Sorry, I Couldn't Resist...

By Blaidd Drwg

I would be remiss in my duties if I did not make a comment on another nostolgic Griffey piece of peplum from last week, this time from Steve Kelley of the Times. Some of the comments from both Griffey and Wak make me think that they are sharing the same delusion about the rapidly declining skills that Griffey has. Note to Griffey, Wak, Z and all the Griffey defenders – this is not 1999 anymore. Griffey is a shadow of his former self and needs to put his ego aside, announce he is retiring at the end of the season and take the role as bench player/cheerleader that he seems most suited for at this point in his career.

Some wonderful gems from the piece:

“So Griffey takes pitches. Lots of pitches. He works the count the way manager Don Wakamatsu preaches to all of his players. He waits for that one pitch in his at-bat that he can work with. The Mariners’ offensive strategy is simple. Make the starting pitcher throw dozens of pitches in the early innings. Wear him down. Get “the horse” out of the game early. Get into the bullpen fast.

Griffey fits that philosophy and that plate patience is one of the reasons the Mariners re-signed him for his 22nd big-league season.”

I am not sure where this notion comes from – Griffey sees 3.88 pitcher per plate appearance, which is almost exactly league average and slightly below the team average of 3.92. He is also not particularly patient – he swings at 44% of the pitches he faces, which is league average and it is also one of the highest percentages in the Mariners lineup (and highest % for him since 2006) – even higher than Ichiro and only outdone by Milton Bradley (which is surprising considering he is a patient hitter) and our favorite hackers Jose Lopez and Jack Wilson. Griffey also swings at 30% of the first pitches he gets, with only Bradley swinging at more. Sorry Mr. Kelly – the numbers don’t show what you are saying.

The Mariners offensive strategy may be to get pitchers out of the game early, but they aren’t really doing it. They are just about league average in their opponents starters appearance lengths – just over 6 innings and 99 pitches per start, about what you would expect from a starting pitcher in April. There have only been 5 of 19 games in which the opponents’ starter failed to last 6 innings this season and there have been 8 times where the opponents starter has pitched at least 7 full innings in a game against the M’s. Need to work on that Wak.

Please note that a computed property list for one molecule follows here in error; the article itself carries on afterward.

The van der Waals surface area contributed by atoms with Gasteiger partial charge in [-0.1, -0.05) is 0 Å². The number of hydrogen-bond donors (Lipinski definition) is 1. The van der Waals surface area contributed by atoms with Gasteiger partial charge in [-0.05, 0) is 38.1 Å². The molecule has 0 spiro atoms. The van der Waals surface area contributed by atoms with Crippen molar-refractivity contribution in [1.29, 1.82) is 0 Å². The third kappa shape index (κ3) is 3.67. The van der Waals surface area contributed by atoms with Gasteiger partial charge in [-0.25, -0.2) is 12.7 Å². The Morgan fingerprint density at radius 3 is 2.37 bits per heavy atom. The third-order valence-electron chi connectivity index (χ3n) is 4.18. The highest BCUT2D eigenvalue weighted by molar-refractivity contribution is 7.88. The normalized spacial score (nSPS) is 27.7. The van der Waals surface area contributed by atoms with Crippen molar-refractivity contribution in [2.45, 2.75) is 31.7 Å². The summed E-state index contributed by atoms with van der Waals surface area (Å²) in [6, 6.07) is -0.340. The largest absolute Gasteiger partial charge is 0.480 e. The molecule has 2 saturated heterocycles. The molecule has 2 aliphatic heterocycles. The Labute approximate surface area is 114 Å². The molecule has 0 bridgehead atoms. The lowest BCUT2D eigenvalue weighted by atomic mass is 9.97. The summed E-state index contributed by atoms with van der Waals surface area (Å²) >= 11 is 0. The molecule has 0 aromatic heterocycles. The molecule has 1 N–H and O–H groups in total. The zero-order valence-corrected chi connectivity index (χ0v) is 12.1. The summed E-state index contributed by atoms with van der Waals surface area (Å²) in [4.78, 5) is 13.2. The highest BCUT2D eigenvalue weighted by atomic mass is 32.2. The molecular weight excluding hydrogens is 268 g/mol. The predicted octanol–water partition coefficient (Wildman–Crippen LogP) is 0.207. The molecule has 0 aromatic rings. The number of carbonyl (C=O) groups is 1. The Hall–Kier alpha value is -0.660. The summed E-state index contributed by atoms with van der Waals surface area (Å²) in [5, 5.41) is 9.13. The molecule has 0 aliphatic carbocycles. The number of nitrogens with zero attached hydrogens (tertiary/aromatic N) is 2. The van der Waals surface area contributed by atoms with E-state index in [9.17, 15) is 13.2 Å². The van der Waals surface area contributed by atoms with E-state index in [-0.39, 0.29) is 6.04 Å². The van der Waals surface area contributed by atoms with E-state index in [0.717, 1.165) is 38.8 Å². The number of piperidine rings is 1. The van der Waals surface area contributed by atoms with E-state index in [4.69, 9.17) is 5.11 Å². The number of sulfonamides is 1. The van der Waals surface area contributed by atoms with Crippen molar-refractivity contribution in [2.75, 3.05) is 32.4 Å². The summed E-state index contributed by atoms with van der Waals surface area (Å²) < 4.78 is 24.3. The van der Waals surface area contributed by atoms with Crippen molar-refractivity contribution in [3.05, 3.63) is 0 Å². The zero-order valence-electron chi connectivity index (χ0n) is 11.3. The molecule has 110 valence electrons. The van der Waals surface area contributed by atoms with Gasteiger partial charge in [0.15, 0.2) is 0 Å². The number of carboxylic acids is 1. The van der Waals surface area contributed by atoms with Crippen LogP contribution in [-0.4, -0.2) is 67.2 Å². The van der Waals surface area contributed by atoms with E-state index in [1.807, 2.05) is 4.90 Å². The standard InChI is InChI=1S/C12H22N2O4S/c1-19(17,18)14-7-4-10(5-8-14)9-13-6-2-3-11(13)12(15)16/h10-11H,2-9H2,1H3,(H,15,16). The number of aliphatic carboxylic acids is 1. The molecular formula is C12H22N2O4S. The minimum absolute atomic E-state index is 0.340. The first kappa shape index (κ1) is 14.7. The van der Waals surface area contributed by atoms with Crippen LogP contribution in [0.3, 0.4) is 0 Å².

My favorite quote from Griffey:

“I’m not going to get the 2-0 fastball. I understand that,” he said, walking toward the field to take batting practice. “I have to be selective, wait for a pitch that’s over the plate that I can hit, whether it’s a changeup, or curveball.”

Here is what Griffey has faced this season:

Pitch Type % of Pitches (2010) % of Pitches (2009)
Fastball 63.8% 64.2%
Cutter/Splitter 9.0% 8.0%
Slider 6.4% 7.7%
Curve 10.6% 9.2%
Change 10.1% 9.9%

The percentages of what he is seeing really haven’t changed – he sees roughly 72% fastballs, and 17% breaking stuff.

Teams aren’t afraid of him anymore – he is swinging at 22.3% of his pitches outside the zone (as opposed 20.6% over the last 8 seasons), making less contact with pitches in the zone at 82% this year (87.8% over the last 8 seasons) and missing a lot more – 10.3% of his swings. Even if you don’t believe the numbers – if you watched the end of the M’s game yesterday, you could see if for your self. Bobby Jenks threw Griffey 3 pitches – a 94 MPH Fastball that Griffey took, a 95 MPH fastball that Griffey was way behind on and fouled off and a 96 MPH fastball down the heart of the plate that Griffey came no where close to hitting. There were your fastballs, Junior, why didn’t you hit them?

3 comments to Sorry, I Couldn’t Resist…

  • Coltrane

    Griffey is only seeing bendy stuff. I read a scout’s quote on ESPN today (I believe through Buster Olney)– basically everyone is busting him fastballs inside. At this point he has to look for that pitch, and start his bat early. That leaves him helpless against the bendy stuff.

    IIRC he’s also seeing an incredibly low percentage of first pitch fastballs, and first pitch strikes.

  • Junior Joey Jo-Jo Shabadu

    The low %age of first pitch strikes should work in his favor as generally hitters gain the advantage when they are ahead in the count. He isn’t seeing any more bendy stuff than last year. He can make all the excuses he wants – he just can’t hit anything anymore, even when he is cheating on the fastball.

  • Coltrane

    You’re right, what he’s seeing has pretty much normalized. I think I looked at Fangraphs early in the year and his FB% was at about 33%. Now it’s back to normal.

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